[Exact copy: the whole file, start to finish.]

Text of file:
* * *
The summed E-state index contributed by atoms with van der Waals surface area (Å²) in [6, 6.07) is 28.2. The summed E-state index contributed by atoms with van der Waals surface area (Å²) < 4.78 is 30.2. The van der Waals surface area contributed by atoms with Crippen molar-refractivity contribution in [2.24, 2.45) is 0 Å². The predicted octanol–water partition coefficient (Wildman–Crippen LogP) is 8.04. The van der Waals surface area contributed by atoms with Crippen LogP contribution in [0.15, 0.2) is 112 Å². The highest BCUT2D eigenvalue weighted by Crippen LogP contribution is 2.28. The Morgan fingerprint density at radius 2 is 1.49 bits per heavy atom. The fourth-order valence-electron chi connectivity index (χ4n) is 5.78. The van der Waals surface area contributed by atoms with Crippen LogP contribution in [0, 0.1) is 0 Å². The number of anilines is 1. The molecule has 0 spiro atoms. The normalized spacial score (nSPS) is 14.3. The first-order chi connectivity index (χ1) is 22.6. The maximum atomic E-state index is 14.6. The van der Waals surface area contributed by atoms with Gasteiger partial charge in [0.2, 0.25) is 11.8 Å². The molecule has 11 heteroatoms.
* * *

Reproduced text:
The summed E-state index contributed by atoms with van der Waals surface area (Å²) in [6, 6.07) is 28.2. The summed E-state index contributed by atoms with van der Waals surface area (Å²) < 4.78 is 30.2. The van der Waals surface area contributed by atoms with Crippen molar-refractivity contribution in [2.24, 2.45) is 0 Å². The predicted octanol–water partition coefficient (Wildman–Crippen LogP) is 8.04. The van der Waals surface area contributed by atoms with Crippen LogP contribution in [0.15, 0.2) is 112 Å². The highest BCUT2D eigenvalue weighted by Crippen LogP contribution is 2.28. The Morgan fingerprint density at radius 2 is 1.49 bits per heavy atom. The fourth-order valence-electron chi connectivity index (χ4n) is 5.78. The van der Waals surface area contributed by atoms with Crippen LogP contribution in [0, 0.1) is 0 Å². The number of anilines is 1. The molecule has 0 spiro atoms. The normalized spacial score (nSPS) is 14.3. The first-order chi connectivity index (χ1) is 22.6. The maximum atomic E-state index is 14.6. The van der Waals surface area contributed by atoms with Gasteiger partial charge in [0.2, 0.25) is 11.8 Å². The molecule has 11 heteroatoms.